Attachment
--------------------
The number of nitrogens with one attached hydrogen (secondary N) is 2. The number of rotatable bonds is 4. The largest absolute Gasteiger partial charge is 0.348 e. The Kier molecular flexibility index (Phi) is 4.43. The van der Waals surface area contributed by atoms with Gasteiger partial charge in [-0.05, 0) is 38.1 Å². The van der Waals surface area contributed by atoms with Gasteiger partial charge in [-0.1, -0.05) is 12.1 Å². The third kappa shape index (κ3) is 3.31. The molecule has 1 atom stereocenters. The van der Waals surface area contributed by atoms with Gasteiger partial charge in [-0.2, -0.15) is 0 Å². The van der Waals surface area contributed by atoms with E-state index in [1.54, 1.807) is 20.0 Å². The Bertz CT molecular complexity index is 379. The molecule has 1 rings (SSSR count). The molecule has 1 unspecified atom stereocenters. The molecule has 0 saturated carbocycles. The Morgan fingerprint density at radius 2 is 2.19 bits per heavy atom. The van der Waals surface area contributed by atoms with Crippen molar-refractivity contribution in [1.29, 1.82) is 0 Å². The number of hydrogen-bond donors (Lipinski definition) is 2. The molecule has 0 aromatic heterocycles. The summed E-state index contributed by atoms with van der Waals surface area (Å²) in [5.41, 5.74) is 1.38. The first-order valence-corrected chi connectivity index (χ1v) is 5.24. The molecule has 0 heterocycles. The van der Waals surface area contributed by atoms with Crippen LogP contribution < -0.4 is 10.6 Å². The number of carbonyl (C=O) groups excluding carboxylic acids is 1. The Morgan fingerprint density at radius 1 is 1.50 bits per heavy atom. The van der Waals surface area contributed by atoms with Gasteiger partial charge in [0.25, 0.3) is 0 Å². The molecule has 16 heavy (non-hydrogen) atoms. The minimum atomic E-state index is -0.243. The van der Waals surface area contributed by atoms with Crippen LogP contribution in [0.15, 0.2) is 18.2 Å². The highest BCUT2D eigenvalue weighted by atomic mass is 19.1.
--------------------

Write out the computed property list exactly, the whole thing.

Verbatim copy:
The number of nitrogens with one attached hydrogen (secondary N) is 2. The number of rotatable bonds is 4. The largest absolute Gasteiger partial charge is 0.348 e. The Kier molecular flexibility index (Phi) is 4.43. The van der Waals surface area contributed by atoms with Gasteiger partial charge in [-0.05, 0) is 38.1 Å². The van der Waals surface area contributed by atoms with Gasteiger partial charge in [-0.1, -0.05) is 12.1 Å². The third kappa shape index (κ3) is 3.31. The molecule has 1 atom stereocenters. The van der Waals surface area contributed by atoms with Gasteiger partial charge in [-0.2, -0.15) is 0 Å². The van der Waals surface area contributed by atoms with E-state index in [1.54, 1.807) is 20.0 Å². The Bertz CT molecular complexity index is 379. The molecule has 1 rings (SSSR count). The molecule has 1 unspecified atom stereocenters. The molecule has 0 saturated carbocycles. The Morgan fingerprint density at radius 2 is 2.19 bits per heavy atom. The van der Waals surface area contributed by atoms with Crippen molar-refractivity contribution in [1.29, 1.82) is 0 Å². The number of hydrogen-bond donors (Lipinski definition) is 2. The molecule has 0 aromatic heterocycles. The summed E-state index contributed by atoms with van der Waals surface area (Å²) in [5.41, 5.74) is 1.38. The first-order valence-corrected chi connectivity index (χ1v) is 5.24. The molecule has 0 heterocycles. The van der Waals surface area contributed by atoms with Crippen LogP contribution < -0.4 is 10.6 Å². The number of carbonyl (C=O) groups excluding carboxylic acids is 1. The Morgan fingerprint density at radius 1 is 1.50 bits per heavy atom. The van der Waals surface area contributed by atoms with Gasteiger partial charge in [0.25, 0.3) is 0 Å². The molecule has 16 heavy (non-hydrogen) atoms. The minimum atomic E-state index is -0.243. The van der Waals surface area contributed by atoms with Crippen LogP contribution in [0.15, 0.2) is 18.2 Å². The highest BCUT2D eigenvalue weighted by atomic mass is 19.1.